The long period of peace following the transfer of power was shattered by the Crimean War of 1854–56. The allies decided to engage Russia on two fronts and sent an Anglo-French fleet to the Baltic Sea. For two summers the fleet shelled the towns and fortifications along the Finnish coast. Bombardment of Suomenlinna (then known as Sveaborg or Viapori) lasted 47 hours and the fortress was badly damaged.
boot scraper for those winter days
After the Crimean War extensive restoration work was begun at Suomenlinna. A new ring of earthworks with artillery emplacements was built at the western and southern edges of the islands.
cottage with a witch wind vane
The next stage in the arming of Suomenlinna and the Gulf of Finland came in the build-up to the World War I. The fortress and its surrounding islands became part of "Peter the Great's naval fortification" designed to safeguard the capital, St. Petersburg.
No longer very practical as a military base, Suomenlinna was turned over to civilian administration in 1973. An independent government department was formed to administer the unique complex. At the time there was some debate over its Finnish name, with some suggesting that the old name Viapori be restored, but the newer name was retained. The military is still present on the islands, as part of the local community. Suomenlinna also still flies the war flag, or the swallow-tailed state flag of Finland.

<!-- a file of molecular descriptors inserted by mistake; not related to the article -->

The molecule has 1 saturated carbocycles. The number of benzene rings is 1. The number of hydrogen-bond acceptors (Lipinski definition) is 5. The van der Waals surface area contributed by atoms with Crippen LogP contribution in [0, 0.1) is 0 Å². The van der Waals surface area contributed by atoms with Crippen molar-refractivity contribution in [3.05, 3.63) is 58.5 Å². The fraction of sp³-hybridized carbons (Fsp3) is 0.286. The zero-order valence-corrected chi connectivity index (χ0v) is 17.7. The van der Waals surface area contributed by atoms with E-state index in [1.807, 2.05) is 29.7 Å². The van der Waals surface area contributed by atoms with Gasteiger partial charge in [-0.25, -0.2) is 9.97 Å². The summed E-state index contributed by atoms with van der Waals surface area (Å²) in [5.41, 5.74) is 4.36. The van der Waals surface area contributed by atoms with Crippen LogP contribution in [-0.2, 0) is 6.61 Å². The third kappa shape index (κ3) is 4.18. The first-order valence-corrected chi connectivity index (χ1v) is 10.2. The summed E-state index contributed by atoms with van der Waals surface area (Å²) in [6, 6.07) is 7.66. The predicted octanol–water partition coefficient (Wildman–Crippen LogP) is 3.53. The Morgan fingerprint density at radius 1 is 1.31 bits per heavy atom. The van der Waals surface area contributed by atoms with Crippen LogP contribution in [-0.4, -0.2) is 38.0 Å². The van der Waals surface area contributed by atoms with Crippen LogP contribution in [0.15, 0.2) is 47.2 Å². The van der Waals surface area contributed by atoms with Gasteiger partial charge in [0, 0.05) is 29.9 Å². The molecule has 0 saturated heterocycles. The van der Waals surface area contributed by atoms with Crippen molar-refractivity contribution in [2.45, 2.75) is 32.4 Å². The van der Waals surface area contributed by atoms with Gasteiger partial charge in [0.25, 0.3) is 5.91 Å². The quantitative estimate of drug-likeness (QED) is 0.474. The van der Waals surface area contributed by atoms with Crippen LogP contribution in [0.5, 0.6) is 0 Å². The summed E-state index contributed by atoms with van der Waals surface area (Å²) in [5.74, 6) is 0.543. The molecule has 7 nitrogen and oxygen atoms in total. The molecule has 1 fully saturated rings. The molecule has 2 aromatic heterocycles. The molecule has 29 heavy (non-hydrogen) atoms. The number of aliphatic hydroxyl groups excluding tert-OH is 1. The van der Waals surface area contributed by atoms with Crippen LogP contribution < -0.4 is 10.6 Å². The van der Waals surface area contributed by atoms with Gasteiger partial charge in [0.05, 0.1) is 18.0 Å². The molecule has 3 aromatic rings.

Suomenlinna is now one of the greatest tourist attractions in Helsinki as well as a popular picnicking spot for the city's inhabitants, and on a sunny summer day the islands, and in particular the ferries, can get quite crowded. A number of museums exist on the island, as well as the last surviving Finnish submarine Vesikko.
Suomenlinna has always been much more than just a part of Helsinki — it is a town within the town. Nowadays there are about 900 permanent inhabitants on the islands, and 350 people work there all year round. The Naval Academy of Finland is located on one of the islands. This is one of the features that make Suomenlinna unique: the fortress is not merely a museum.
More Photos of the Church
There is a minimum-security prison in Suomenlinna, whose inmates work on the maintenance and reconstruction of the fortifications.
For the general public Suomenlinna is served by ferries all year around, but a service tunnel supplying heating, water and electricity was built in 1982. From the beginning of 1990s it was modified so that it can also be used for emergency transports.
watching the overnight boat to Stockholm go by
Suomenlinna has been known as an avant-garde of culture, the influence of which has affected the cultural life throughout Finland. Many buildings have been converted into artists' studios, which are let by the administration at reasonable rates, and there is an art school for children. The performances of the Suomenlinna summer theatre regularly draw full houses. But the easiest way to get acquainted with local culture is through the architecture of Suomenlinna. On the islands, styles from different periods form a harmonious whole. But as a monument to military architecture, the fortress is unique in the world.
Text from Wikipedia
ferry from Helsinki market approaching
ready to board the ferry